Glastonbury celebrates 300 years of its charter: photos at Tercentenary event in town hall, hosted by Conservation Society
To help celebrate the tercentenary of Queen Anne granting the town
its charter in 1705, the Glastonbury Conservation Society hosted an evening
at the town hall on Wednesday March 30, to hear Dr Robert Dunning, the
county and Abbey historian, explain how Glastonbury, unlike many other towns, came to
have a mayor. Around 150 people including VIPs turned out to hear the talk.
Left to right: John Coles, Glastonbury town councillor, John Brunsdon,
chairman of Glastonbury Conservation Society and a councillor, and Dr
Robert Dunning, county historian and chairman of Glastonbury Abbey
Roger Cookman, chairman of Wells Civic Society, Elaine Cookman, and
Major Ian Rands, vice-chairman of Glastonbury Conservation Society.
Nick Cottle, mayor of Glastonbury, Nancy Parker, president of
Glastonbury Chamber of Commerce, and David Pipes, chairman of Street
Parish Council, in front of the portrait of Peter King, who was largely
responsible for obtaining the town’s charter from Queen Anne in 1705 and
was the first of the seven "capital burgesses" named in it.
Martin Bax, mayor of Frome, John Peverley, chairman of Frome Civic
Society, and Jacqueline Peverley, a Frome councillor.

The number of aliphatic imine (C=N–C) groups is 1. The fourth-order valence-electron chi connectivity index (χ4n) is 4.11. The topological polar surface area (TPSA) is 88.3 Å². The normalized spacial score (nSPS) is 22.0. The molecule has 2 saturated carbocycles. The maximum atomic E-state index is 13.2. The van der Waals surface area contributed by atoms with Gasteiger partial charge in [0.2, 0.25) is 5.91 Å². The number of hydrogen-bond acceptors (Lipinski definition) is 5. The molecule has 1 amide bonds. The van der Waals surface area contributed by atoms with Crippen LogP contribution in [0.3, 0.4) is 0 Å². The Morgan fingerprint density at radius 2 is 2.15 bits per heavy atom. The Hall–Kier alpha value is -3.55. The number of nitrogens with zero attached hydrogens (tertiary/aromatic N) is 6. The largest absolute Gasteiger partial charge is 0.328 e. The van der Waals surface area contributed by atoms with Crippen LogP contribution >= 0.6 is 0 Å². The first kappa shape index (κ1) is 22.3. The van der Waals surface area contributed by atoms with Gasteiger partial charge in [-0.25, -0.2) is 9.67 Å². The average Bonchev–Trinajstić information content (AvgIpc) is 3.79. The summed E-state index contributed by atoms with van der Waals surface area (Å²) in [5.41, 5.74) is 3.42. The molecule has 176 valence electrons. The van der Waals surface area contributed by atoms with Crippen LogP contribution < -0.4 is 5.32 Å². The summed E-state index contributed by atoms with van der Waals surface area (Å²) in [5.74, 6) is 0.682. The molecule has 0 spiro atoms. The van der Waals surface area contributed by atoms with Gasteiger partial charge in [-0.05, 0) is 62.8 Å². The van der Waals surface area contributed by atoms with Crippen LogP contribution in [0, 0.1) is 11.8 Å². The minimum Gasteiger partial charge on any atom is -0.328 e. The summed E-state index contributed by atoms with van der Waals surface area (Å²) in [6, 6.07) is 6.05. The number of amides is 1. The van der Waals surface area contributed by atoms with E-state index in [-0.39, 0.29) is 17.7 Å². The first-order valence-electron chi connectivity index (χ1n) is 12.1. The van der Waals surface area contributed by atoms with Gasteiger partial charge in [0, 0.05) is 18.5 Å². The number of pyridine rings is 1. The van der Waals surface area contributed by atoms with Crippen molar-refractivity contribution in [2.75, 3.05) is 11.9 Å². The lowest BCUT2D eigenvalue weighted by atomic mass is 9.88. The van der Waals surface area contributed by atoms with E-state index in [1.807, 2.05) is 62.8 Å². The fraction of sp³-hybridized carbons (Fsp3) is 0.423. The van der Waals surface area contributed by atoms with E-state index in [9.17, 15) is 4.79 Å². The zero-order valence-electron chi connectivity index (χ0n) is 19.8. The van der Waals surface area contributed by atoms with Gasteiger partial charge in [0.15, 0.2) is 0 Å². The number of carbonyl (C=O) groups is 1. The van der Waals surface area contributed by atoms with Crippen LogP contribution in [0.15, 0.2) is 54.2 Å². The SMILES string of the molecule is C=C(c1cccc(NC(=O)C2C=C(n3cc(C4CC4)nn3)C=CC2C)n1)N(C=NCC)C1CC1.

Harvey Siggs, mayor of Wells, Sue Siggs, Fiona Densham, high sheriff of
Somerset (on her first engagement after taking up the office), and
David Pipes, chairman of Street Parish Council, and David Thomson, chief
executive of Mendip District Council.
Queen Anne on her throne (played by Muriel Mudie), flanked by Michael
King and Victor Jones, the Glastonbury macebearers.
John Brunsdon brings Queen Anne up to date on the town’s history since
she granted its charter in 1705. Mr Brunsdon was himself mayor in 1980
and 1983 and is a Freeman of the town. He also serves on Mendip District
In the front row of the audience of 150 at the town hall: Lady Gass,
lord lieutenant of Somerset, Nick Cottle, mayor of Glastonbury, Fiona
Densham, high sheriff of Somerset, and Andrew Densham.
The Glastonbury macebearers, Michael King and Victor Jones.
The macebearers demonstrated that contrary to popular belief, the mace
is not used to bash the heads of the unruly: “
This is what you do,”
said Mr King, swinging the much more lethal handle end into your
photographer’s unsuspecting midsection and then bashing him.
Tom Billing, town councillor and deputy mayor, will become Glastonbury’s
300th mayor this spring. Behind him in the council chamber of the town
hall is the portrait of the first Recorder (1705–08) of Glastonbury,
Peter Lord King, Baron of Ockham and Lord High Chancellor of Great
Britain, through whose influence the charter of incorporation was
granted to the borough by Queen Anne in 1705. The painter was Sir
Godfrey Kneller (1648–1725).